This month NICE and SCIE have worked together to produce A quick guide for home care managers aimed at helping to prevent winter deaths and illnesses associated with cold homes.

You can access the new resource HERE!

As they note, vulnerable people, living in a cold homes are at an increased risk of serious illness or death at this time of year. There new guide explains how some simple preventative actions can help to save people’s lives. They emphasise that care home managers and staff can play an important role in preventing harm caused by a lack of heating.

I think this guide is useful for everyone, not just for Social Care staff so I would urge everyone looking after an older person to take a look and perhaps download and print the pdf version of this guide available from the resources webpage.

Let’s try and get these tragic statistics down.

 

Comorbidity and Dementia in England

If you know me or have to sit through my classes; you will know that I have a keen interest in multimorbidity and its impact on older people. So this week I have to mention that Public Health England (PHE) published a report with findings from an analysis of a sample of anonymised primary care records highlighting the prevalence of diagnosed comorbidities in people living with dementia (in England).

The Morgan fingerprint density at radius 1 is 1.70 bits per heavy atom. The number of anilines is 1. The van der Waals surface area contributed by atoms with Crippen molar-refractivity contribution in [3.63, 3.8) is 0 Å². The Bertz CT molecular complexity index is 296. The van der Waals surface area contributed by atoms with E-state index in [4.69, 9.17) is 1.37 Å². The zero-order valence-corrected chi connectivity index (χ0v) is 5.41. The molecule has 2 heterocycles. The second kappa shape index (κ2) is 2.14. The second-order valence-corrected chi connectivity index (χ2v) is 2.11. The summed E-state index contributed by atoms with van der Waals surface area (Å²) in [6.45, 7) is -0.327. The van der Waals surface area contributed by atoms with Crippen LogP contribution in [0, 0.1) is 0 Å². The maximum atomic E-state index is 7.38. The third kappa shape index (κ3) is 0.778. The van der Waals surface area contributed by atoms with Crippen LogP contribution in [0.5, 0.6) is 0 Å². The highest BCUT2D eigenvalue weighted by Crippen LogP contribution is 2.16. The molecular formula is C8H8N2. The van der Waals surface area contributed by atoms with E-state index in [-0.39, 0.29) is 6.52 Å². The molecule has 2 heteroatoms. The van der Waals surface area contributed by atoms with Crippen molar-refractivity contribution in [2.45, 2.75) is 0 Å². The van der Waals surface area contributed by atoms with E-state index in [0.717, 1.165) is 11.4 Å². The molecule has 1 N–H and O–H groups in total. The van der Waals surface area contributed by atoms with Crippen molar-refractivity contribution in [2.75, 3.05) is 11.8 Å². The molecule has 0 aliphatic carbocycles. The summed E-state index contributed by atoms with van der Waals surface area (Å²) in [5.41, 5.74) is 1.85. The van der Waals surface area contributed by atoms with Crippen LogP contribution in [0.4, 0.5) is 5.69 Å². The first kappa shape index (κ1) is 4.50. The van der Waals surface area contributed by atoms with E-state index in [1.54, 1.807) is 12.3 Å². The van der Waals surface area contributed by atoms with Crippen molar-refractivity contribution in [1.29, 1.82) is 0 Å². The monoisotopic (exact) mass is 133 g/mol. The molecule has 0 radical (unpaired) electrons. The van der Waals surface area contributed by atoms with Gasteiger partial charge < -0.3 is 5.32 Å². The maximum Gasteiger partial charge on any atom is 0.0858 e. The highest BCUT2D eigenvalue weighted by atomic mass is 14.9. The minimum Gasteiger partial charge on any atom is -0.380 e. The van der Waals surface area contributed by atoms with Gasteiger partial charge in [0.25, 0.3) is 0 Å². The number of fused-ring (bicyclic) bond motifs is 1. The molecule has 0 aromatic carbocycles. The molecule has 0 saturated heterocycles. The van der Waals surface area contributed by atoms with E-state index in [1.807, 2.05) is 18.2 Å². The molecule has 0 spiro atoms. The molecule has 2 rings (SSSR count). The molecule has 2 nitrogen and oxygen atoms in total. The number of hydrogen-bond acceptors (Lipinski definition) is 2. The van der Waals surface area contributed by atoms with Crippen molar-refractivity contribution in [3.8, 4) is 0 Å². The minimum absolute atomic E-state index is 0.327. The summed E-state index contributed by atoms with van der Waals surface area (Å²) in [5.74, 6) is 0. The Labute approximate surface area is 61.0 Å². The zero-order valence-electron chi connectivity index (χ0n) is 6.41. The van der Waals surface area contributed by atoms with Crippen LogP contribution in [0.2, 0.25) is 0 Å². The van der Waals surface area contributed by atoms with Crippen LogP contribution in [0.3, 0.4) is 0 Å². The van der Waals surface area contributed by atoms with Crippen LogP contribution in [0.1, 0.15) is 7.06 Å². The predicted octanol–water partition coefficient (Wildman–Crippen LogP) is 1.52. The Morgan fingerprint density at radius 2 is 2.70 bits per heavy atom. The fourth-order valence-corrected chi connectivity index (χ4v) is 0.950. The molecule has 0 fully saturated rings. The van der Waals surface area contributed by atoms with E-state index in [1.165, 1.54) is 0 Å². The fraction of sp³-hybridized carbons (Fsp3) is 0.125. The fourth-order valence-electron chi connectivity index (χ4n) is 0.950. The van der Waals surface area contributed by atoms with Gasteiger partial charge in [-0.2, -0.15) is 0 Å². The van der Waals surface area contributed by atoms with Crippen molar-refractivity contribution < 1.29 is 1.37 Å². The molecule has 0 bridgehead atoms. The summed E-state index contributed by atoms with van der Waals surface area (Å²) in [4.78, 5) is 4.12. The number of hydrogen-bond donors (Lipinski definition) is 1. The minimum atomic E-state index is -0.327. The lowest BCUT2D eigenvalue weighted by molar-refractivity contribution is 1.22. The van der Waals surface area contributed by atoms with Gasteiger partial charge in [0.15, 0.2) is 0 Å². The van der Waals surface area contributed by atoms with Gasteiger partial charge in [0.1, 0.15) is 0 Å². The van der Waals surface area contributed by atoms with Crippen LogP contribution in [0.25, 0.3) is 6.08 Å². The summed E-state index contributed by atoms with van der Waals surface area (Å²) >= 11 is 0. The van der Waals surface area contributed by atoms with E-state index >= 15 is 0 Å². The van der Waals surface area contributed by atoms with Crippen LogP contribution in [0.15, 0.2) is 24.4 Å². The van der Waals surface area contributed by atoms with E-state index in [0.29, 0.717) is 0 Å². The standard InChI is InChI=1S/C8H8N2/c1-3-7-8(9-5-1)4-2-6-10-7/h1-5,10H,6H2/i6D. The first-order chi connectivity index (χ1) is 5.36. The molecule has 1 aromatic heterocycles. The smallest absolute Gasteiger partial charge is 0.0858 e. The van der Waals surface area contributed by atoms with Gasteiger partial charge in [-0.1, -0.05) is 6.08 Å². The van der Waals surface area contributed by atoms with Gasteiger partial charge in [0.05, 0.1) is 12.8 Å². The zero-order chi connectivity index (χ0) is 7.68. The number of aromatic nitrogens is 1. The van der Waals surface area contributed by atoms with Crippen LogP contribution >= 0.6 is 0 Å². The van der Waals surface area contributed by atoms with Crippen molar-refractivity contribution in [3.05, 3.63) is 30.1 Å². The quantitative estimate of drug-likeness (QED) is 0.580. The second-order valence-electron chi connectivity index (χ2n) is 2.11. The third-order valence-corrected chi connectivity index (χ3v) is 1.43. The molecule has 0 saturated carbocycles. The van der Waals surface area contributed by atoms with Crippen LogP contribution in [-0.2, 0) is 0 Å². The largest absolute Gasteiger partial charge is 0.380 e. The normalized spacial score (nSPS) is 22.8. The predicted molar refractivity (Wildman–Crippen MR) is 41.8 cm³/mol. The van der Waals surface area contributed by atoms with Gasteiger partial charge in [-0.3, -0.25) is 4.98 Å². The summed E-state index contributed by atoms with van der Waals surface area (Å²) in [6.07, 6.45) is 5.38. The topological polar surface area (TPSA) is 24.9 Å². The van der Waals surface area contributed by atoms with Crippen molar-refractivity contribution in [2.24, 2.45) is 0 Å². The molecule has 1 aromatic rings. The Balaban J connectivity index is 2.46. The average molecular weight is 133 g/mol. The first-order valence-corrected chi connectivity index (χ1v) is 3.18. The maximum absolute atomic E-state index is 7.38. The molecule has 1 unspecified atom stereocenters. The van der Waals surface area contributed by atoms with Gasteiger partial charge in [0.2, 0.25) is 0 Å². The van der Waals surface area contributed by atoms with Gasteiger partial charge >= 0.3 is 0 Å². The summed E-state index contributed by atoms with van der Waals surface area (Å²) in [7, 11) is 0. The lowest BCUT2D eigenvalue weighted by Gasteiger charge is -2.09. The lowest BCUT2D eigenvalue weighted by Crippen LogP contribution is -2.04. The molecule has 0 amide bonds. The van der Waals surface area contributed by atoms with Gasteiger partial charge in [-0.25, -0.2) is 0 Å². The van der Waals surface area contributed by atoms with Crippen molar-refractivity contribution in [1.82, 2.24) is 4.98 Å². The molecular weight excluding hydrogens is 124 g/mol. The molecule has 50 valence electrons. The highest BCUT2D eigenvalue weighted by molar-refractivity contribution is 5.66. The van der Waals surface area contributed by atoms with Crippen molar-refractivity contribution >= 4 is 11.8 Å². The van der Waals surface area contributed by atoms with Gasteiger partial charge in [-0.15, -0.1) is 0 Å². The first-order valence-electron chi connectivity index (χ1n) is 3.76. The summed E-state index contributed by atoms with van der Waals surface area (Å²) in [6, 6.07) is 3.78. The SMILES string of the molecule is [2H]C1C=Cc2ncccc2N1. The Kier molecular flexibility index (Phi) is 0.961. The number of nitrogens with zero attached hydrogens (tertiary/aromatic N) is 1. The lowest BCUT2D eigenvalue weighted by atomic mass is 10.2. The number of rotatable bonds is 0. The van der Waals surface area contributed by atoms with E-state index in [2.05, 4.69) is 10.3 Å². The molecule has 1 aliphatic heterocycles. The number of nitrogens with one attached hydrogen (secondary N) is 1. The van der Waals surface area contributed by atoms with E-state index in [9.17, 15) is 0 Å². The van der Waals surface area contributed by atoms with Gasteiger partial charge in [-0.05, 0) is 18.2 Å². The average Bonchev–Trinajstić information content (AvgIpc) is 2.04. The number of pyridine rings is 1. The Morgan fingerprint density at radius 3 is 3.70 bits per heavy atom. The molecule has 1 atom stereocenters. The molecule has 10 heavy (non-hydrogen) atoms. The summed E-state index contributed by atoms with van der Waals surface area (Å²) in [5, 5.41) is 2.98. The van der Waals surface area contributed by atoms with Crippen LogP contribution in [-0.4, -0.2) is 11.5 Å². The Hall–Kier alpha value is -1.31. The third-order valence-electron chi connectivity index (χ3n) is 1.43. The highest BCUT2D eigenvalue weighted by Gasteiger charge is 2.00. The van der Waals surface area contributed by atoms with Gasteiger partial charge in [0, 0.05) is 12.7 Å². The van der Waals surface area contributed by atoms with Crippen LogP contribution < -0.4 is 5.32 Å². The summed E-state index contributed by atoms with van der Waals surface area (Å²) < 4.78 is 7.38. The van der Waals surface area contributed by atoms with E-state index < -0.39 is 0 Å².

The comorbidities considered in the analysis were hypertension, coronary heart disease (CHD), stroke or transient ischaemic attack (TIA), diabetes, depression, severe mental illness or psychosis, Parkinsonism, epilepsy, chronic obstructive pulmonary disease (COPD) and asthma. The data set used for the analysis was the Health Improvement Network (THIN).

Key findings from the report revealed that

  • 77% of people living with dementia also had at least one other health condition that is mentioned in the list above. So close to 8 people in every 10 diagnosed.
  • Among, people living with dementia hypertension was the most common comorbidity (44%). The prevalence of diabetes, stroke or TIA, CHD or depression ranged between 17-20%, while that of Parkinsonism, COPD or asthma ranged between 9-11%.
  • The prevalence rates for eight of the 10 comorbidities were higher in people living with dementia than you would expect in other people. Only the prevalence of hypertension and asthma was higher in other people.
  • The likelihood of multiple comorbidities was higher in patients with dementia.